Prasannajit De Silva is a published art historian and University Lecturer at Birbeck, University of London, an accredited speaker for the Arts Society, and a sessional lecturer for the WEA. His specialism is British visual culture of the 18th, 19th and 20th centuries.

Due to coronavirus restrictions, tickets will only be available for this event in advance from the treasurer, Sir Philip Anson. There is restricted attendance due to social distancing.  Full details available click here

Mar
19
Fri
Gwen & Augustus John by Peter Scott
Mar 19 @ 2:00 pm

 

THIS EVENT IS NOW SOLD OUT

For a long time, Augustus John was glorified, and his sister dismissed.  Then things reversed and Gwen was considered the greater painter.  Today they are equally praised and enjoy exhibitions together.  Augustus was well known for his love affairs.  Peter will take us into their world.

Drawing Together: The Art of Gwen and Augustus John

This pair of sister and brother artists rarely exhibited together.  Gwen was 18 months older than Augustus; she was born in 1876 and he in 1878.  They were born in South Wales and had a free and informal childhood.  They both went to the Slade School of Art, Augustus a year before Gwen.  The Slade’s aim was to develop skill in drawing and was unusual in giving almost equal opportunities to women and men.  Augustus was a star there; his drawing technique was brilliant and from then on suffered from the label of never quite fulfilling his early promise.  Gwen on the other hand shunned public life, but eventually came to be seen as the greater talent.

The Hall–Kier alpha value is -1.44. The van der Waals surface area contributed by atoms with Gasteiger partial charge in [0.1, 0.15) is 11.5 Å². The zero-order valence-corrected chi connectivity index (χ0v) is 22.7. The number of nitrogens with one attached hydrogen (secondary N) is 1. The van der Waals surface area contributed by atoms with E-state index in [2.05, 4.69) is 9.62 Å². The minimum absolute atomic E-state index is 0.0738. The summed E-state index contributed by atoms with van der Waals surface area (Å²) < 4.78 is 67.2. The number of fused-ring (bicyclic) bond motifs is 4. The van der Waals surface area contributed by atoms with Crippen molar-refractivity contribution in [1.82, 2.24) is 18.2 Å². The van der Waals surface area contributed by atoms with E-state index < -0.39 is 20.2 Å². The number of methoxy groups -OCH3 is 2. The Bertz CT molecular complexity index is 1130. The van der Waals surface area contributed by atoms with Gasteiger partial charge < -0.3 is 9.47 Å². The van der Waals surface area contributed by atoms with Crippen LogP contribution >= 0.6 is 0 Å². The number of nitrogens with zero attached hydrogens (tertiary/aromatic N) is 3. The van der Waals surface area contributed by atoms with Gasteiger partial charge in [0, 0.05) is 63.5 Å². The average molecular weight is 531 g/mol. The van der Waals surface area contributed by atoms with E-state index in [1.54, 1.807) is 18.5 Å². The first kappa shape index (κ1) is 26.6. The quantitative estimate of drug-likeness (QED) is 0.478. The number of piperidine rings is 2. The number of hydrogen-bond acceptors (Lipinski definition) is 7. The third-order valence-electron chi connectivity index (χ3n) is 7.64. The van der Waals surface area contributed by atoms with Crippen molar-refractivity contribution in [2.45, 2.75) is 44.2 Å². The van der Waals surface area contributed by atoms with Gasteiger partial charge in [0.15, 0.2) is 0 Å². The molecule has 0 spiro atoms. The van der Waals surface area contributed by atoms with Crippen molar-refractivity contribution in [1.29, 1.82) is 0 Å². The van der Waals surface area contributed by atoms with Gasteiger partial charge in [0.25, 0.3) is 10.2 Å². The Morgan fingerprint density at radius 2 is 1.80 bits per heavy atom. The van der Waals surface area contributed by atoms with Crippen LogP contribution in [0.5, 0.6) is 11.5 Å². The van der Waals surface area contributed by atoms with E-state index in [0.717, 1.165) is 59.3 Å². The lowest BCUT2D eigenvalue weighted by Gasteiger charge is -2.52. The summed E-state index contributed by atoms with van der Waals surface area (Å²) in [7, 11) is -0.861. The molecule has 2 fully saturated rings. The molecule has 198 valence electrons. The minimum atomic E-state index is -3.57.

Augustus has been seen as a flamboyant, bohemian character, with his many lovers and his numerous children, while Gwen was regarded as the complete opposite.  This simple comparison does not stand scrutiny.  She was a pioneer in so many ways, an independent and passionate woman who sought perfection in her art.  She became the muse then mistress of Rodin, who was 36 years older.  As Augustus said in 1952, “Gwen and I were not opposites, but much the same really, but we took a different attitude.  I am rarely ‘exuberant’, she was always so.”

Gwen died in 1939, Augustus in 1961.

Peter Scott is a lecturer and guide at Tate Britain, Tate Modern, the Dulwich Picture Gallery and the Bristol Art Gallery.